Why should I find out what data brokers know about me?
The data brokers’ currency is your data. They trade it, acquiring it where they can and always looking to sell it on to anyone who will pay. That means your personal data can end up in the hands of companies that you've never even heard of. And they may sell it on again, and so little by little, your personal information is spread all over the world and you have no idea who has access to it.
The kind of data data brokers hold is often sensitive in nature. They get permission from website owners to monitor browsing. This information is then stored against a unique identifier to build up a detailed picture about the needs, wants, and habits of individual consumers, and sold on. They don't sell this information as individual bits of information, but rather as part of a data 'profile' of you as a person.
It’s important that you know who has what and that you are able to get back control, and stop them sharing your data if that’s what you want.
What types of personal data are used to profile you?
Personal data like your relationship status, financial data, and causes you might volunteer for are collected and repackaged as part of a valuable data profile to be sold to others. For many, this feels like an invasion of privacy.
Personal data that data brokers typically store:
- Name and date of birth
- Tastes and habits
- Contact details
- Economic, social and cultural information
- House price data
- Family details
- Previous addresses
- Financial information
- Sexual orientation
How do I find out what information data brokers have about me?
The easiest way to find out where your information is by sending a ‘subject access request’ through Rightly. A subject access request allows you to see any personal information a company has stored about you.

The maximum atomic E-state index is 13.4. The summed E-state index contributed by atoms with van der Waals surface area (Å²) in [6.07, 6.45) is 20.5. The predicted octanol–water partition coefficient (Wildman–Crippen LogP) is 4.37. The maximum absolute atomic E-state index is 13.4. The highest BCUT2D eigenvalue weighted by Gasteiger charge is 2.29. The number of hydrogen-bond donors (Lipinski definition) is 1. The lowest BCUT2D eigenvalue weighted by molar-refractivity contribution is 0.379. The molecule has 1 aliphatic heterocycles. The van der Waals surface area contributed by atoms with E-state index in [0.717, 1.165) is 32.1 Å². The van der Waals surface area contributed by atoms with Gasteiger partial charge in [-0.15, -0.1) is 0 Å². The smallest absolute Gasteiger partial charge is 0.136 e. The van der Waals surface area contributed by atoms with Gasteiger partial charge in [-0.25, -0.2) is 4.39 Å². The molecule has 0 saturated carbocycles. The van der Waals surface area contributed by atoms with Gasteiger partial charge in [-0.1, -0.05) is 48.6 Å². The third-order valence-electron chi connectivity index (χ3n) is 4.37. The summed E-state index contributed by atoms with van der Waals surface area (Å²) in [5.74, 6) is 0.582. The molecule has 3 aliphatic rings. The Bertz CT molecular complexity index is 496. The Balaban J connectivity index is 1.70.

You can pick from our list of data brokers and websites and send an access request, or if you can't find the one you want, you can search on our main subject access request page. And of course our customer support team is ready to help!
Some common questions
How do I send a subject access request (SAR)?
The easiest way to find your information is by sending a request through Rightly:
- Search for any company
- Enter your basic details so that they can confirm your identity
- Check your email and send your request
What can you expect after you send your request?
Your request simply connects you to all of the companies or organisations you select. They’ll link you to their own forms and processes for you to complete. Only your name and email address is required to send these requests, but companies will likely ask you for more information to make sure you're you.
They should confirm what personal information of yours they have within 30 days.
So I don't need a subject access request template?
No - they tend to be of varying quality and take a lot of effort. That's why we made Rightly, so that things can be as safe and time-effective as possible for you to have more control over your data.
How long until a company responds to my request?
After the company has received your request, they have to reply in full within 30 days, or give a valid reason for asking for an extension. However, we're glad to say that most companies normally reply within a week.
Responses from companies are likely to come directly into your inbox.
If you have any questions, or have any difficulty at all with how companies respond, our friendly support team is here to help!
What if they don't reply?
They have to reply by law. You can ask any company if they have your personal data, even if you don't know for sure whether or not they have it. They have to tell you what they have, as well as how and why they are using it. This is thanks to your ‘right of access’ under GDPR law.
How long can a company store my data for?
There is no specific time limit on how long a company can hold your personal data. Under GDPR, your information should simply not be kept for any longer than necessary.
While a company should be able to justify the length of time that your data is stored, whether or not this is acceptable depends on what the data was collected for in the first place.
For instance, a company can keep hold of employment contract data for a total of 6 years since this is the window of time in which a contract breach claim could be made.
However, when it comes to job applicant CVs for example, these can only be stored for a maximum of 6 months, based on this being the length of time in which a candidate could file a discrimination claim.